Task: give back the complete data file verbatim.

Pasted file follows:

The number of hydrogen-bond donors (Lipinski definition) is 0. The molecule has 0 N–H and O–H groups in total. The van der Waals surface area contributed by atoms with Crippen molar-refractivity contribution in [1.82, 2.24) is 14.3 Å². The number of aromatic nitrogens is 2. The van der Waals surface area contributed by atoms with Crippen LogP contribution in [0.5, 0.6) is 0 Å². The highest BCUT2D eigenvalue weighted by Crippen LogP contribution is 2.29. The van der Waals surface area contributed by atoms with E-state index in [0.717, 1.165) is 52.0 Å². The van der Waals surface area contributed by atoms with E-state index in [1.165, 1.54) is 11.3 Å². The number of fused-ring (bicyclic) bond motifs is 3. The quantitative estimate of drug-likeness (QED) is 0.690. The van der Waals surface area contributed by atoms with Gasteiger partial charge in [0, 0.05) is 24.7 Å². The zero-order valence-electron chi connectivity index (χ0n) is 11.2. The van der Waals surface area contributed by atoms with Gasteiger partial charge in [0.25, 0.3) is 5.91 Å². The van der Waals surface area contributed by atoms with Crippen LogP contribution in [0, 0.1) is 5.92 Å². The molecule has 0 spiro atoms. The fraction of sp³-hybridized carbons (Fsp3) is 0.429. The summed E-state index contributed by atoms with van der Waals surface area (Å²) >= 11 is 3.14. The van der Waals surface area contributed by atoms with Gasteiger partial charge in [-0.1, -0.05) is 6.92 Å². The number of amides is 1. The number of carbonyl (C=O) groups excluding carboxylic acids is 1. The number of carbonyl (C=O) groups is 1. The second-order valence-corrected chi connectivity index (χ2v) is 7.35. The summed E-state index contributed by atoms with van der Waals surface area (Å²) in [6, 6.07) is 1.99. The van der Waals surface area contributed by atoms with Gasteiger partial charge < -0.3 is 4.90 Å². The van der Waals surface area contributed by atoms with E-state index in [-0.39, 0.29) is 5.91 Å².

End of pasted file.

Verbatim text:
The number of hydrogen-bond donors (Lipinski definition) is 0. The molecule has 0 N–H and O–H groups in total. The van der Waals surface area contributed by atoms with Crippen molar-refractivity contribution in [1.82, 2.24) is 14.3 Å². The number of aromatic nitrogens is 2. The van der Waals surface area contributed by atoms with Crippen LogP contribution in [0.5, 0.6) is 0 Å². The highest BCUT2D eigenvalue weighted by Crippen LogP contribution is 2.29. The van der Waals surface area contributed by atoms with E-state index in [0.717, 1.165) is 52.0 Å². The van der Waals surface area contributed by atoms with E-state index in [1.165, 1.54) is 11.3 Å². The number of fused-ring (bicyclic) bond motifs is 3. The quantitative estimate of drug-likeness (QED) is 0.690. The van der Waals surface area contributed by atoms with Gasteiger partial charge in [0, 0.05) is 24.7 Å². The zero-order valence-electron chi connectivity index (χ0n) is 11.2. The van der Waals surface area contributed by atoms with Gasteiger partial charge in [0.25, 0.3) is 5.91 Å². The van der Waals surface area contributed by atoms with Crippen LogP contribution in [0, 0.1) is 5.92 Å². The molecule has 0 spiro atoms. The fraction of sp³-hybridized carbons (Fsp3) is 0.429. The summed E-state index contributed by atoms with van der Waals surface area (Å²) >= 11 is 3.14. The van der Waals surface area contributed by atoms with Gasteiger partial charge in [-0.1, -0.05) is 6.92 Å². The number of amides is 1. The number of carbonyl (C=O) groups excluding carboxylic acids is 1. The number of carbonyl (C=O) groups is 1. The second-order valence-corrected chi connectivity index (χ2v) is 7.35. The summed E-state index contributed by atoms with van der Waals surface area (Å²) in [6, 6.07) is 1.99. The van der Waals surface area contributed by atoms with Gasteiger partial charge < -0.3 is 4.90 Å². The van der Waals surface area contributed by atoms with E-state index in [-0.39, 0.29) is 5.91 Å².